W.W. Norton: 144 pp., $22.95
According to Rita Dove’s informal glossary, “American Smooth” is a reference to a type of ballroom dancing derived from traditional “standard” dances like the waltz or the tango in which partners are “released” to dance freely. In this collection -- which relies on a kindred art to “choreograph” its expression -- we find poems proceeding in stately cadence, then sliding into fox trot, cha-cha, mambo, rumba.
One, two -- no, five doves
scatter before a wingtip’s
What is being foregrounded by this nimble-footed choreography? Dance itself, the idea of dance -- but also dance’s negotiation between what is perceived and enacted both within and against tradition. Dance becomes a metaphor for change, though it appears to confine itself to careful “steps.” Beneath the surface of these breezy, unself-conscious poems, there are startling “improvisations”:
The difference between a moan and a hallelujah
ain’t much of a slide.
Dove has always been concerned with questions of history, race and culture. These poems are no exception. Hattie McDaniel (the first African American performer to win an Academy Award), the famous (segregated) 369th African American regiment in World War I and a meditation on the American justice system brush shoulders with lighthearted ripples like “Samba Summer”:
That skirt’s too yellow
and far too tight
for any Christian child.
Other poems about war’s terrors and a family’s drive through a minefield emphasize the importance of sure-footedness combined with right-mindedness.
You didn’t want us when we left but we went.
You didn’t want us coming back but here we are
stepping right up white-faced Fifth Avenue in a phalanx.
This is a stunning book by our Pulitzer Prize-winning former poet laureate. It seems American to “re-make” oneself as an artist, but Rita Dove manages it gracefully, effortlessly, with “American Smooth.”
Penguin: 106 pp., $18 paper
This is a startling book, quietly ambitious. Here is a mind that transforms everything, touching brilliantly on the enormity and subtlety of landscape -- from America to Europe -- without losing its sense of captivating detail.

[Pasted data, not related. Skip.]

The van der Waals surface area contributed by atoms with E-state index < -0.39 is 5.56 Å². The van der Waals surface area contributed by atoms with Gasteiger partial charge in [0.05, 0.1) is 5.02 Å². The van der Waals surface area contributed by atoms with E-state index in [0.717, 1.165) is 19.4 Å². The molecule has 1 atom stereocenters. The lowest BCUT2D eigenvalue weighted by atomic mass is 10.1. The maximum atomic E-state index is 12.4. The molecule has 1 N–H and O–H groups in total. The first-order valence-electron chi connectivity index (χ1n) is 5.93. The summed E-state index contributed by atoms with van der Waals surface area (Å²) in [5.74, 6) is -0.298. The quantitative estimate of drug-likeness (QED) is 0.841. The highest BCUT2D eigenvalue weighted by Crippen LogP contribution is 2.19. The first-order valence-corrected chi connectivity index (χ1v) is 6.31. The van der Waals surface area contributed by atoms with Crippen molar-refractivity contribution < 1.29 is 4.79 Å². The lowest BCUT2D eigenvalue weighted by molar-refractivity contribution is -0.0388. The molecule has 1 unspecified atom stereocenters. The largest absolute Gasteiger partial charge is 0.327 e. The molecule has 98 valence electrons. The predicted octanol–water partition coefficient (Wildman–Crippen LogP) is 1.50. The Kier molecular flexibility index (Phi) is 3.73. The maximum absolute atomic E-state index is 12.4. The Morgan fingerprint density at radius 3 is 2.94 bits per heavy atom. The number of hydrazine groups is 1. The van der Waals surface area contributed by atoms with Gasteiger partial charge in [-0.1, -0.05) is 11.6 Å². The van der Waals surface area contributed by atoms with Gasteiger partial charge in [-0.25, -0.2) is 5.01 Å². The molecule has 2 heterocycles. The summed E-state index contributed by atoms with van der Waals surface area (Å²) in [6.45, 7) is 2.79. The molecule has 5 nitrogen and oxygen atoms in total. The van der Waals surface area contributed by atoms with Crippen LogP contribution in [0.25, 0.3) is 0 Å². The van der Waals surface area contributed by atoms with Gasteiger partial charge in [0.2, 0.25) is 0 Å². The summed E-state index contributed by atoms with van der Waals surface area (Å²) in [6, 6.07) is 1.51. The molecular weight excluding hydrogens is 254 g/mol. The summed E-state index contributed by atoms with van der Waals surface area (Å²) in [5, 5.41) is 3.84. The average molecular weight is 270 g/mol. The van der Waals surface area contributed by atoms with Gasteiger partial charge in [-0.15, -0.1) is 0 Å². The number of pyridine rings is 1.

It is exhilarating to step in and out of the paintings, the portraiture and sculptures of “Western Art” with Debra Greger as docent. On Rembrandt’s self-portraits:
... How he liked to dress up:
a helmet like a chamber pot, with matching gorget.
Or this description of “Artist Unknown”:
Men on one side, women on the other:
portrait miniatures faced one another
as if for an evening of dancing before a little war --
the way we’d been arranged in grade school.
Greger’s sense of humor is infectious: from a wry portrait of archery lessons for young ladies at Whitman College, “a small college on the Oregon Trail,” to a proposal of marriage:
“We have to get married,” I said,
which stopped you cold in the aisle
of the antique store. What was the rush?
We’d been together twenty-five years.
“Western Art” is a brilliant book, far-ranging yet perfectly self-contained.
Another book I’d like to mention is “Toward the Open Field: Poets on the Art of Poetry, 1800-1950,” edited by Melissa Kwasny (Wesleyan University Press: 358 pp., $24.95 paper), a collection of essays and other prose statements by 35 poetry giants including Wordsworth, Baudelaire and Gertrude Stein.
Kwasny has done a real literary public service by bringing all these voices together in one book. Her introduction and slant are clearly Objectivist and relentlessly extol the “exploratory field” as the goal of all poetry. It’s possible to take the stage directions for what they’re worth and simply read these words (or most of them) with delight and recognition.